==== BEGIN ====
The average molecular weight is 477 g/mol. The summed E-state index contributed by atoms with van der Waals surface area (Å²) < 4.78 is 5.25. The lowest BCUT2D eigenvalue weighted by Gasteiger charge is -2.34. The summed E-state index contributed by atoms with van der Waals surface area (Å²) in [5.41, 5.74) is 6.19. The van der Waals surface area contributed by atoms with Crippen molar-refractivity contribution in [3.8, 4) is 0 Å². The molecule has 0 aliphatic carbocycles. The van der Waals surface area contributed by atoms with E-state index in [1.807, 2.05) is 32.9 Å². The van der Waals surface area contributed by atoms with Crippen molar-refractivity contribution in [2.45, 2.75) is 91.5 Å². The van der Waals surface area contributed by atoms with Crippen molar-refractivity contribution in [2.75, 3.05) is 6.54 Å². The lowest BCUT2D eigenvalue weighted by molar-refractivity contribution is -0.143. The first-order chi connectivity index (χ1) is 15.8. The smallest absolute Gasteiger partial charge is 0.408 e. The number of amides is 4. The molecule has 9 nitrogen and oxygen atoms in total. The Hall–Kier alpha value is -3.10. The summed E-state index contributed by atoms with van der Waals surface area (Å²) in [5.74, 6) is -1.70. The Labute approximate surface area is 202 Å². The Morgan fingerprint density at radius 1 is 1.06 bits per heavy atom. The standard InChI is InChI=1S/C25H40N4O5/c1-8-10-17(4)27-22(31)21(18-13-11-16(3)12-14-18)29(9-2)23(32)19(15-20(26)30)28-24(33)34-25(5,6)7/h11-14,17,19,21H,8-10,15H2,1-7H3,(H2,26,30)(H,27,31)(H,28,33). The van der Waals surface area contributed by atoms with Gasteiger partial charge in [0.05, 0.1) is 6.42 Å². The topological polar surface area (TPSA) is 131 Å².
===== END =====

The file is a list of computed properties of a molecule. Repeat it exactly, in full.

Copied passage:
The average molecular weight is 477 g/mol. The summed E-state index contributed by atoms with van der Waals surface area (Å²) < 4.78 is 5.25. The lowest BCUT2D eigenvalue weighted by Gasteiger charge is -2.34. The summed E-state index contributed by atoms with van der Waals surface area (Å²) in [5.41, 5.74) is 6.19. The van der Waals surface area contributed by atoms with Crippen molar-refractivity contribution in [3.8, 4) is 0 Å². The molecule has 0 aliphatic carbocycles. The van der Waals surface area contributed by atoms with E-state index in [1.807, 2.05) is 32.9 Å². The van der Waals surface area contributed by atoms with Crippen molar-refractivity contribution in [2.45, 2.75) is 91.5 Å². The van der Waals surface area contributed by atoms with Crippen molar-refractivity contribution in [2.75, 3.05) is 6.54 Å². The lowest BCUT2D eigenvalue weighted by molar-refractivity contribution is -0.143. The first-order chi connectivity index (χ1) is 15.8. The smallest absolute Gasteiger partial charge is 0.408 e. The number of amides is 4. The molecule has 9 nitrogen and oxygen atoms in total. The Hall–Kier alpha value is -3.10. The summed E-state index contributed by atoms with van der Waals surface area (Å²) in [5.74, 6) is -1.70. The Labute approximate surface area is 202 Å². The Morgan fingerprint density at radius 1 is 1.06 bits per heavy atom. The standard InChI is InChI=1S/C25H40N4O5/c1-8-10-17(4)27-22(31)21(18-13-11-16(3)12-14-18)29(9-2)23(32)19(15-20(26)30)28-24(33)34-25(5,6)7/h11-14,17,19,21H,8-10,15H2,1-7H3,(H2,26,30)(H,27,31)(H,28,33). The van der Waals surface area contributed by atoms with Gasteiger partial charge in [0.05, 0.1) is 6.42 Å². The topological polar surface area (TPSA) is 131 Å².